The next step is the first place we had to deviate from Bestop’s instructions. If I had a stock finish on my truck things could have gone according to plan, but since my entire truck is coated in a textured material, we had to get a little creative.
After draping the top cover over the main and rear bows, Bestop’s instructions called for us to secure the rearward-most portion of the top to the rear bedrail with a length of double-sided velcro adhesive. Unfortunately, the textured finish on the truck isn’t the best thing to adhere to. We ended up punching some eyelets through the material and securing the flap of fabric with self-tapping screws and washers. It’s not necessarily the prettiest solution, but I can tell you it’s damn secure!
We had to cut a small slit in the rear portion of the top’s fabric to slide the hold-down buckle straps through. It’s best to use a precision cutting instrument, and we used a utility knife. The embossing on the plastic made cutting easy as well.
The next part was exciting because we could finally see the top take shape. Unfortunately, it’s also where we were met with our first challenge. We had to stretch the fabric over the main and rear bows whilst simultaneously buttoning the fabric to snap fasteners. The thick fabric is rigid by nature – that’s what makes it so durable and weatherproof. However, it also makes it difficult to stretch.
We wrestled with the first part, but getting the rear portion of the top to snap down was what seemed like impossible. All the while, I was aware that this turgidity would benefit me in the long run by ensuring a weathertight, long-lasting, camper for my truck. Still, it was hard work.
We were able to secure all the snap fasteners which led to the next step. We had to slide the rigid plastic strips on the bottom of the fabric under the metal lip of the bed rails. Once that was done, we had assembled the skeleton of the Supertop.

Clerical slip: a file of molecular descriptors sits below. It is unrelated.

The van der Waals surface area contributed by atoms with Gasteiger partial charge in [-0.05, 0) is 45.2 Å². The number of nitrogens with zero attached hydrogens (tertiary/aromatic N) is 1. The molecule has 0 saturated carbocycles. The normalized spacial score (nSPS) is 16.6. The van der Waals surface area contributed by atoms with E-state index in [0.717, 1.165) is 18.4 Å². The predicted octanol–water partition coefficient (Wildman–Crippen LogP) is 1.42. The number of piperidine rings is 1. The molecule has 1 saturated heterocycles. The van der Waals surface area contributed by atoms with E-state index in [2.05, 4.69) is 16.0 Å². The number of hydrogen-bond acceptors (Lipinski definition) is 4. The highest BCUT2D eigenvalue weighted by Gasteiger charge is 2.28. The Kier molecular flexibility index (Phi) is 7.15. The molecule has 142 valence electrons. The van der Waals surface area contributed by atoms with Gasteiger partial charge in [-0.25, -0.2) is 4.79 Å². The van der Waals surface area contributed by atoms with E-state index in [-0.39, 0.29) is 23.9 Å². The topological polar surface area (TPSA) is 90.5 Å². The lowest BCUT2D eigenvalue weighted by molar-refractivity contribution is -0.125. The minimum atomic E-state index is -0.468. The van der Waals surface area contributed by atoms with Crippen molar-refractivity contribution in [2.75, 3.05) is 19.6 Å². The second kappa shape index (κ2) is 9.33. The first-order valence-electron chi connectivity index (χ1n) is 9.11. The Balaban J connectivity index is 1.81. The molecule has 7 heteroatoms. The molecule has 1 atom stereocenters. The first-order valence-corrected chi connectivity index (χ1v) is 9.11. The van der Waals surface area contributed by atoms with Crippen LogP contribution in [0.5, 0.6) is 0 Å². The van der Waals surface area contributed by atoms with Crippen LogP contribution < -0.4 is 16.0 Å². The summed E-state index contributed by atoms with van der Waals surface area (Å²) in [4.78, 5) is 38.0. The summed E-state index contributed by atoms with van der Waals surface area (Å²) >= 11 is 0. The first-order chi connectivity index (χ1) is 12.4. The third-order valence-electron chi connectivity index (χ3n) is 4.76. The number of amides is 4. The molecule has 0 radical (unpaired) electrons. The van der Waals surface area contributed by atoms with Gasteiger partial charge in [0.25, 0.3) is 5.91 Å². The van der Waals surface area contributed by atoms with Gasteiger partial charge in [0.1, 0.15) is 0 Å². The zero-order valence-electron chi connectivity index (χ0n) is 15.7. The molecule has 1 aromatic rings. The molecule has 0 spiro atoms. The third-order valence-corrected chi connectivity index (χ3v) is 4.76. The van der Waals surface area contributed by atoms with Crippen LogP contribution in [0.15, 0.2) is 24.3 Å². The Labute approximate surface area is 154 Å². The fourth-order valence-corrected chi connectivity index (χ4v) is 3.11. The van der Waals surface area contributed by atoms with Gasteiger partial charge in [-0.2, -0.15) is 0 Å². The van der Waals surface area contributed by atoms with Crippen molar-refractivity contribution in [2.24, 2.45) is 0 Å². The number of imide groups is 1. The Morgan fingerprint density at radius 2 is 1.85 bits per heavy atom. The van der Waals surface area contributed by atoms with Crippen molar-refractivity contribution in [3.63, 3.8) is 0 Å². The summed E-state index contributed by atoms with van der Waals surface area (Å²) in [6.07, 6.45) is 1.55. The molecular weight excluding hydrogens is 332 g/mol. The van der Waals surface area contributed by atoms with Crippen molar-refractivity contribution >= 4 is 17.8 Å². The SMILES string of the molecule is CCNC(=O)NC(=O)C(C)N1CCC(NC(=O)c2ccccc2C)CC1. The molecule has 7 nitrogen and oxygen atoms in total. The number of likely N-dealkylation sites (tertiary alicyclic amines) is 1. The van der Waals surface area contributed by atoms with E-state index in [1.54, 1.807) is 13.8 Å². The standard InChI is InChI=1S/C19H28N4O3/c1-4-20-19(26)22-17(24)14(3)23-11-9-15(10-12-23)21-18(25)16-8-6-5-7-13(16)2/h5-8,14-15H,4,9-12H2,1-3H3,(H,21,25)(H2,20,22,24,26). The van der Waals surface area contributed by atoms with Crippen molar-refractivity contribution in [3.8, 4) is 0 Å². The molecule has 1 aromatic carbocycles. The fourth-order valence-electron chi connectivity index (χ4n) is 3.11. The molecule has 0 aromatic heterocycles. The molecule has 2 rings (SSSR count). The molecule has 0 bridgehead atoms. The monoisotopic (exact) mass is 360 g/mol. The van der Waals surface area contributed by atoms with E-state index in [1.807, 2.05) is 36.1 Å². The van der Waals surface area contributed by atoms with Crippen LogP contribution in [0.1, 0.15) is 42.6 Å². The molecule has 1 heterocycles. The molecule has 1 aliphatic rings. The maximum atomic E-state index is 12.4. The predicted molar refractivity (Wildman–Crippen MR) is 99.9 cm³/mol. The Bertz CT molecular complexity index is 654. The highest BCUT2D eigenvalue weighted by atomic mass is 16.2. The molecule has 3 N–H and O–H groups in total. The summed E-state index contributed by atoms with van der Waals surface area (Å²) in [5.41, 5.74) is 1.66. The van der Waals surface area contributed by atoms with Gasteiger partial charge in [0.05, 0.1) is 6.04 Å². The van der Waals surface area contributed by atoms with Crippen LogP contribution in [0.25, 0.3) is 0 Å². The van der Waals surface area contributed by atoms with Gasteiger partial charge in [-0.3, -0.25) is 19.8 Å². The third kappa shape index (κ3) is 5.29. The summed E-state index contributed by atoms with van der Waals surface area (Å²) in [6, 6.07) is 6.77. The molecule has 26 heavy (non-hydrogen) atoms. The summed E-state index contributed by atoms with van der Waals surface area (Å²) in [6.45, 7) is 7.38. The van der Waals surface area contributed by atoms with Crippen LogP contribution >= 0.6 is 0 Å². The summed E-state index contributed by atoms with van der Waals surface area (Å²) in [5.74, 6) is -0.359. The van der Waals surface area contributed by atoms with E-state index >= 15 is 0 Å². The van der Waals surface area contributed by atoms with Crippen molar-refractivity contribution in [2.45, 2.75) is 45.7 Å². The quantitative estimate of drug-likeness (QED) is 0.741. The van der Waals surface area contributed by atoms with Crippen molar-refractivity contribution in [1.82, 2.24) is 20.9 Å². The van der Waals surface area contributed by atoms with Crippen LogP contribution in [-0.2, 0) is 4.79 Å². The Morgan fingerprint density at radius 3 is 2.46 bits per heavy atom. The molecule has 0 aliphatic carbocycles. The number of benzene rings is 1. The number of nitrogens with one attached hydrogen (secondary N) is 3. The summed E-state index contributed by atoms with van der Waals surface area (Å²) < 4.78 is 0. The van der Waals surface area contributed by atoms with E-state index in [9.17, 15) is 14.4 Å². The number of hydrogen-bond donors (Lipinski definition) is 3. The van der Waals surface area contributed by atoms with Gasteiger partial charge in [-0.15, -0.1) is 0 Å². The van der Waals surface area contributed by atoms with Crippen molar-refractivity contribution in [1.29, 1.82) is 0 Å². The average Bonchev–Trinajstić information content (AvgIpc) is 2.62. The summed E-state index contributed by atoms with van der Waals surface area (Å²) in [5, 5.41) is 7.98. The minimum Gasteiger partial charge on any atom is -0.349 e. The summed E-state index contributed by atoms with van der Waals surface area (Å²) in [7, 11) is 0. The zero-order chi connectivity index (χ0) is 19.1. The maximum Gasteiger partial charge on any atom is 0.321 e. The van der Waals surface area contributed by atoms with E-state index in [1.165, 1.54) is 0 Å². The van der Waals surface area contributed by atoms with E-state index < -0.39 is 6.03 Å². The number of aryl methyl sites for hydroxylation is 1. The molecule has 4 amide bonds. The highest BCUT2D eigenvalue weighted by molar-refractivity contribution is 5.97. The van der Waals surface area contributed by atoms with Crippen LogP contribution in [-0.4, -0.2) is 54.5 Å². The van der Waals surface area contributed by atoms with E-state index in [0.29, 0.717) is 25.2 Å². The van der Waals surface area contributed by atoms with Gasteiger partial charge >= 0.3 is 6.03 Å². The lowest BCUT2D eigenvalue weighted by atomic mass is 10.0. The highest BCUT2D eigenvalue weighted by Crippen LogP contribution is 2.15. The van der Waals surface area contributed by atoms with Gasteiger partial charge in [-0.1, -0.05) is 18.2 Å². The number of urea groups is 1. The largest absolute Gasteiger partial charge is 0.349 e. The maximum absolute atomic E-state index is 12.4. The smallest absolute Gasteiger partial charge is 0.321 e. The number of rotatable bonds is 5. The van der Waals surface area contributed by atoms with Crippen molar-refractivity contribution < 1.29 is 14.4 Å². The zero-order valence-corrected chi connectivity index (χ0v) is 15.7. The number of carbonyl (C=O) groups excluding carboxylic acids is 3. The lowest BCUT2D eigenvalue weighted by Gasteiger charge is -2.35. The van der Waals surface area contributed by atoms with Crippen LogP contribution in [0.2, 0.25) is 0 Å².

The last and most difficult portion of the install was the side and rear windows. When I say difficult, I mean it! Once the top was snapped down the windows slid in on a plastic rail system. That was fairly straight-forward, but the zippers that secured them in place were the bane of my existence!
You can tell by the background lighting, the install took much longer than 1.5-hours. This was due to the amount of time spent getting the zippers to connect. Pushing, pulling, and stretching the Black Diamond fabric worked up a sweat.
That said, once they were zipped and installed, the Supertop looked fantastic! Our hard work was rewarded with the exact military-esque look I was after.
I should mention that I chose not to install the third brake light that’s included with Bestop’s Supertop. The reason being, I wanted to utilize the wiring as an internal light for overnight camping. I have yet to figure out just how I will accomplish that, but stay tuned.
Appearance/ Durability/ Fit & Finish:
One of the main reasons the Supertop stood out to me, to begin with, was the military-esque aesthetic. I wanted a camper, but I didn’t want a hardshell camper. The smooth lines and glossy finish just don’t blend well with the texture of my paint.